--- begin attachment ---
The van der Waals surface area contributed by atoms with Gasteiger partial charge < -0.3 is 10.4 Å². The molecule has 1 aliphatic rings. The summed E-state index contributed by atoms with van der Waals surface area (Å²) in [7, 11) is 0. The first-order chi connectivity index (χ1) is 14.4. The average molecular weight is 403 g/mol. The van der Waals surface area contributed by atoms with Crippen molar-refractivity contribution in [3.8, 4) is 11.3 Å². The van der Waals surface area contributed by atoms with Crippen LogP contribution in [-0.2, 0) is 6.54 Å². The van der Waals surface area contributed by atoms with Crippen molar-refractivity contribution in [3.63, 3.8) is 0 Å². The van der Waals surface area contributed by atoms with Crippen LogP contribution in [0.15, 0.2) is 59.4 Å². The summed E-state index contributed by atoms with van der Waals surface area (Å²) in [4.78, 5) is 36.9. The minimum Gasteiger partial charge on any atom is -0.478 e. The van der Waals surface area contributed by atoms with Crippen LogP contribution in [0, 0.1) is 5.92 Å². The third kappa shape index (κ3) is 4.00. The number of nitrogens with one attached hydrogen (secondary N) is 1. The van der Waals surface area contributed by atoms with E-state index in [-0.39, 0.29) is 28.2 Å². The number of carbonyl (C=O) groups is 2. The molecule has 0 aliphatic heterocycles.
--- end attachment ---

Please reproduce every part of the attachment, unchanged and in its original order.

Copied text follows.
The van der Waals surface area contributed by atoms with Gasteiger partial charge < -0.3 is 10.4 Å². The molecule has 1 aliphatic rings. The summed E-state index contributed by atoms with van der Waals surface area (Å²) in [7, 11) is 0. The first-order chi connectivity index (χ1) is 14.4. The average molecular weight is 403 g/mol. The van der Waals surface area contributed by atoms with Crippen molar-refractivity contribution in [3.8, 4) is 11.3 Å². The van der Waals surface area contributed by atoms with Crippen LogP contribution in [-0.2, 0) is 6.54 Å². The van der Waals surface area contributed by atoms with Crippen molar-refractivity contribution in [3.63, 3.8) is 0 Å². The van der Waals surface area contributed by atoms with Crippen LogP contribution in [0.15, 0.2) is 59.4 Å². The summed E-state index contributed by atoms with van der Waals surface area (Å²) in [4.78, 5) is 36.9. The minimum Gasteiger partial charge on any atom is -0.478 e. The van der Waals surface area contributed by atoms with Crippen LogP contribution in [0, 0.1) is 5.92 Å². The third kappa shape index (κ3) is 4.00. The number of nitrogens with one attached hydrogen (secondary N) is 1. The van der Waals surface area contributed by atoms with E-state index in [-0.39, 0.29) is 28.2 Å². The number of carbonyl (C=O) groups is 2. The molecule has 0 aliphatic heterocycles.